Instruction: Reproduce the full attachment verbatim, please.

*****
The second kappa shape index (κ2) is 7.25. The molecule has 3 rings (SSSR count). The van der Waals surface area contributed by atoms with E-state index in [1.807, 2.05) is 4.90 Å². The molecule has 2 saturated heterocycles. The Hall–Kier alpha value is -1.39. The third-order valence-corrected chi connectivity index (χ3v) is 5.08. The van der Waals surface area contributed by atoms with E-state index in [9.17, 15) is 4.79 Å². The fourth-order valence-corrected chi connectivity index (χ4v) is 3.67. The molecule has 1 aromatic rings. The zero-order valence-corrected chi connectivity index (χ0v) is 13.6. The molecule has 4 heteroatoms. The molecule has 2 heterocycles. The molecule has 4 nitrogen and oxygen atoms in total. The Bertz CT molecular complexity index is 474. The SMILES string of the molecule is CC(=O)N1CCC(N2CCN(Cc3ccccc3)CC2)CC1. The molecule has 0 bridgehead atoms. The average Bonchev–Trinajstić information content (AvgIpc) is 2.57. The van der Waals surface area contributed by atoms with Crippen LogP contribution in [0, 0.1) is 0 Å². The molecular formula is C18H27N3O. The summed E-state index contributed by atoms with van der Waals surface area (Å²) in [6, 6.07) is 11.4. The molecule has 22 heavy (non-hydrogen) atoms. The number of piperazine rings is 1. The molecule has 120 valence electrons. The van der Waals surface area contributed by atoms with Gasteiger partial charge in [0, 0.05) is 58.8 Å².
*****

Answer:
The second kappa shape index (κ2) is 7.25. The molecule has 3 rings (SSSR count). The van der Waals surface area contributed by atoms with E-state index in [1.807, 2.05) is 4.90 Å². The molecule has 2 saturated heterocycles. The Hall–Kier alpha value is -1.39. The third-order valence-corrected chi connectivity index (χ3v) is 5.08. The van der Waals surface area contributed by atoms with E-state index in [9.17, 15) is 4.79 Å². The fourth-order valence-corrected chi connectivity index (χ4v) is 3.67. The molecule has 1 aromatic rings. The zero-order valence-corrected chi connectivity index (χ0v) is 13.6. The molecule has 4 heteroatoms. The molecule has 2 heterocycles. The molecule has 4 nitrogen and oxygen atoms in total. The Bertz CT molecular complexity index is 474. The SMILES string of the molecule is CC(=O)N1CCC(N2CCN(Cc3ccccc3)CC2)CC1. The molecule has 0 bridgehead atoms. The average Bonchev–Trinajstić information content (AvgIpc) is 2.57. The van der Waals surface area contributed by atoms with Crippen LogP contribution in [0, 0.1) is 0 Å². The molecular formula is C18H27N3O. The summed E-state index contributed by atoms with van der Waals surface area (Å²) in [6, 6.07) is 11.4. The molecule has 22 heavy (non-hydrogen) atoms. The number of piperazine rings is 1. The molecule has 120 valence electrons. The van der Waals surface area contributed by atoms with Gasteiger partial charge in [0, 0.05) is 58.8 Å².